Senior Economist at Institute for Energy Research
[Editor’s Note: CO2 levels are panned and hyped as dangerous air pollution, but there’s another side to that argument; there is good news being ignored.]
The quote above comes from one of Holden Thorp’s weekly editorials in Science, the most prestigious peer-reviewed science journal in the U.S., if not the world (the British publican Nature, would be its only competitor). It is hard to imagine a more bigoted statement regarding religious conservatives. That it comes from the chief gatekeeper for the American Association for the Advancement of Science makes it all the more disturbing.
I have yet to meet anyone, including many religious conservatives, whose skepticism of climate science and policy has anything to do with evolution or even general suspicions of science. The skepticism is driven by a myriad of reasons mostly having to do with the disconnect between data and the models predicting climate catastrophe and crises.
The skepticism is also driven by a perception of research bias, both overt and subtle—a very understandable bias for researchers wanting to get their results past editors with the prejudice revealed in the quote above. Unfortunately, Holden Thorpe is not alone. Climategate made that abundantly clear.
An example of the more subtle bias is illustrated by Debra Zani, et al. in a recent edition of Science. The paper, “Increased growing-season productivity drives earlier autumn leaf senescence in temperate trees,” finds climate change will lead to earlier leaf drop by deciduous trees in the fall. This is a bit counterintuitive, as warmer fall temperatures (which they expect to see) are generally associated with later leaf drop. The twist, here, has to do with the impact of rising CO2 levels and warmer temperatures on plant growth.
Their results infer higher CO2 levels and warmer temperatures increase photosynthesis, metabolism, and plant growth. These beneficial impacts of rising CO2 levels and increasing temperatures on photosynthesis are true separately but even more so in combination. The literature on this, especially recently, is very clear and the benefits are far from trivial. One notable example was Zhu, et al. They found that between 1982 and 2009, aggregate leaf area increased by almost twice the area of the Continental United States. Further, they estimated that 70 percent of this growth was due to manmade emissions of CO2 and another eight percent from climate change.
Higher CO2 levels are also a bulwark against plant stresses of all sorts. Taub, Seemann and Coleman found, “that plant growth at elevated atmospheric CO2 increases the high‐temperature tolerance of photosynthesis in a wide variety of plant species under both greenhouse and field conditions.” In their article in Geophysical Research Letters, Donohue, et al. found that more CO2 help plants cope with water stress. They state, “Our results suggest that [the level of atmospheric CO2] has played an important role in this greening trend and that, where water is the dominant limit to growth, cover has increased in direct proportion to the CO2‐driven rise in [water-use efficiency of photosynthesis].”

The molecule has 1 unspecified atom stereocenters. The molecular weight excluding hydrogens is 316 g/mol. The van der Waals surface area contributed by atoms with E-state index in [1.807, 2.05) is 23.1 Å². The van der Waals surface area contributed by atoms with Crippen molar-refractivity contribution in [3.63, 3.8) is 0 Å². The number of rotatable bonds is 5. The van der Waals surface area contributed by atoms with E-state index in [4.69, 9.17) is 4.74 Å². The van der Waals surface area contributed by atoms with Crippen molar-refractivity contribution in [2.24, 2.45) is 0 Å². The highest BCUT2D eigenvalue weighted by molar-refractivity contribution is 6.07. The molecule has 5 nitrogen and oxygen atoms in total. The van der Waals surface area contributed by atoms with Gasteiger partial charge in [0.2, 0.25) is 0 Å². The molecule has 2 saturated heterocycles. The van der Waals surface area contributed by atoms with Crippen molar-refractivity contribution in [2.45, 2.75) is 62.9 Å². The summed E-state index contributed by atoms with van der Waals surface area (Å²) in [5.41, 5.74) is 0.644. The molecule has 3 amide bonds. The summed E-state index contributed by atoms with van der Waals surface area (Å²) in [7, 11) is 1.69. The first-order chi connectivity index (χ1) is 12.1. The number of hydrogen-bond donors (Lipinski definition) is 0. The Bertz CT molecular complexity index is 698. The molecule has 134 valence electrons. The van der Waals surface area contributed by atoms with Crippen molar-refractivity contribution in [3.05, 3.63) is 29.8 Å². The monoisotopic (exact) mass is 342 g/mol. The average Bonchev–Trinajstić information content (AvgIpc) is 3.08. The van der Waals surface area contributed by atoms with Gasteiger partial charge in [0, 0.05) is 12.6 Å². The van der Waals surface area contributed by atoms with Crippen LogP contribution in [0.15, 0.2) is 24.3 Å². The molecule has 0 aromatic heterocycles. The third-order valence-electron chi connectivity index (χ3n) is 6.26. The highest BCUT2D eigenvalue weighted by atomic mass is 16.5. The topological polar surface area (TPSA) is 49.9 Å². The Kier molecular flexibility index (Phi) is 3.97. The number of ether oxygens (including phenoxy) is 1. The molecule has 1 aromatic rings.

Nothing in Zani, et al. challenges these benefits, but their conclusion is ominous, consistent with the bias against finding anything good about increased CO2 and warming. Their abstract ends, “These findings demonstrate the critical role of sink limitation in governing the end of seasonal activity and reveal important constraints on future growing-season lengths and carbon uptake of trees.”
They are more equivocal at the end of the full paper as they make the standard academics’ plea for more research (ahem, money), “Furthermore, given that ecosystems with high nutrient availability and minimal carbon-sink limitation, such as regions dominated by nitrogen-fixing trees, are not expected to show the observed negative relationship between seasonal productivity and senescence dates, a major research challenge will be to generate a thorough spatial understanding of the extent of sink limitation to forecast plant phenology and forest productivity over space and time.”
But, they don’t say, “Wow! The warming and additional CO2 provide protection from the random late onsets of spring or early winters.” Instead, the focus is on how forecasts in climate models could overestimate the amount of carbon fixed by plants. It is worth noting that most climate models have not fully appreciated the ability of the biosphere to fix carbon in presence of higher CO2 levels (and warming) and are unlikely to be overestimating the carbon uptake.
For example, Winkler et al., in Nature Communications, note their research “suggests that most models are underestimating photosynthetic carbon fixation by plants and thus possibly overestimating atmospheric CO2 and ensuing climatic changes.” In addition, there is evidence that modelling has under-estimated carbon uptake by the oceans. In short, if anything, climate models need to increase their projections of carbon sinks, not decrease them.
None of this is to accuse Zani, et al. of intentional bias. Their research was narrowly targeted and appears to be well done. The problem is the bias in the editorial filtering of research and its significant feedback to funding, hiring, and research foci. An editor who sees climate skeptics as either politicians in the thrall of particular corporations or people suspicious of science because of their religious beliefs is likely to be biased in his management of the review process for climate science. That this is the editorial view of the nation’s preeminent family of scientific journals is an embarrassment and a threat to good science.
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